Welcome to Behind the Lines, a weekly conversation with Salt Lake Tribune cartoonist Pat Bagley and BYU economist Val Lambson.
Lambson: Your Romney Road Trip cartoon gives us yet another chance to discuss income distribution. I remember my leftist days when it seemed so obvious that forced redistribution was a moral imperative. I care about the poor as much as ever, but I lost faith in government to wield such power without becoming tyrannical.
Bagley: If you mean that our legislators are bought and paid for, then we might kinda, sorta agree here. I wouldn't trust a government infested with corporate lickspittles either, but that is what we have. Two-thirds of our Utah legislators receive virtually nothing in campaign contributions from their constituents; their campaign bucks come from special interests, lobbies and corporations. Nationally, it's worse. The top 1 percent give the lion's share of campaign dollars in return for friendly legislation and favorable tax rates. If you want to know how a legislator will vote, check to see who gives him or her money. http://www.opensecrets.org/index.php This is true of Republicans and Democrats. The rest of us fail to be represented because we can't afford to buy our very own congressperson.
Lambson: I get that. What I don't get is why you want to give power to redistribute wealth to such a government. And any government with the power to redistribute wealth is likely to become such a government even if it doesn't start that way.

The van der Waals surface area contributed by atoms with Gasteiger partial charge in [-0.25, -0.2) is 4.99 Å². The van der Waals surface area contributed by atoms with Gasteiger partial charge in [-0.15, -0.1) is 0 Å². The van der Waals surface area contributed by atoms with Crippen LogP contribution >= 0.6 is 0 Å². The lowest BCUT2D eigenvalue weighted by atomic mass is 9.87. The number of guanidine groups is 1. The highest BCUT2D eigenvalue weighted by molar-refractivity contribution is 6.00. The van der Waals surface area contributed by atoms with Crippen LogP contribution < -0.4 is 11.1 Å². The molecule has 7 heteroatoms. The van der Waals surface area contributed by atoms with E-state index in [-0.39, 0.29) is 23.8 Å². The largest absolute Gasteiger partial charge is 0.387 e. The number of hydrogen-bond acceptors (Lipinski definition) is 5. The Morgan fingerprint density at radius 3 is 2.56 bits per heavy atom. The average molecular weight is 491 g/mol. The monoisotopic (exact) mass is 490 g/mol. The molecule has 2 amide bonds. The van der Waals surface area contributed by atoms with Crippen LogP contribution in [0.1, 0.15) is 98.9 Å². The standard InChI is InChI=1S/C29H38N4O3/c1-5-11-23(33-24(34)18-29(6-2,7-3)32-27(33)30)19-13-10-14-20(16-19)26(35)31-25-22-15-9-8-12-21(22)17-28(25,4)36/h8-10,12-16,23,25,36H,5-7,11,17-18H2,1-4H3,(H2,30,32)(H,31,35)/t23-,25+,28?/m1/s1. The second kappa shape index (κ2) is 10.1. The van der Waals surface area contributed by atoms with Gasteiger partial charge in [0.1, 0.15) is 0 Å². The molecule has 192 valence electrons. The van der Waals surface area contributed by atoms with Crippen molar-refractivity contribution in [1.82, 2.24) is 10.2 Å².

Bagley: You say you want a revolution? I still have hope for reform. There have been previous times that government was in the pocket of the moneyed few, but when the excess and inequality become too much to stomach, We The People usually come to our senses and demand reforms that restore a semblance of fairness.
Lambson: Revolution? Well, you know ... we all want to change the world. But novelist Milan Kundera rightly referred to a basic, pervasive evil, the image of which is a crowd of people marching with raised fists shouting identical syllables in unison. From the Extermination Order to Kristallnacht, from the Sans Culottes to the Bolsheviks, mob action has usually led only to horror and destruction.
Bagley: Have I told you about the Rush Limbaugh fans who phone and email me to shout identical syllables in unison? They call themselves "dittoheads." I don't even have to turn on the radio in order to hear Limbaugh's latest fulminations.
As I said before, I pin my hopes on reform. The first step is simple: Let the Bush tax cuts expire. They are the root cause of income inequality over the past decade, allowing the nation's wealth to trickle upwardmore of a geyser, actually to the very wealthy. http://www.washingtonpost.com/opinions/bush-tax-cuts-helped-the-rich-get-richer/2012/01/06/gIQALoi53P_story.html In one stroke the deficit could be cut in half and Romney's yearly accrued millions would begin to be taxed at a rate approaching the level of my, and your, sweat-of-the-brow thousands.
Lambson: You make economic analysis sound so easy! One of these days you must explain to me whether you are interested in equality or helping the poor. They are not the same thing. Hope you had a good weekend, my friend.
Bagley: I rested my drawing hand in anticipation of the Utah Legislature. Do yourself a favor for the next seven weeks and tune out statewide news.
The top comment from last week's BTL about Salt Lake being the gayest city in America, is from Digital Bath:
"It's very hard to meet people, and to get to know them, and to have real discussions with them face-to-face and still maintain they're some sort of horrible monster."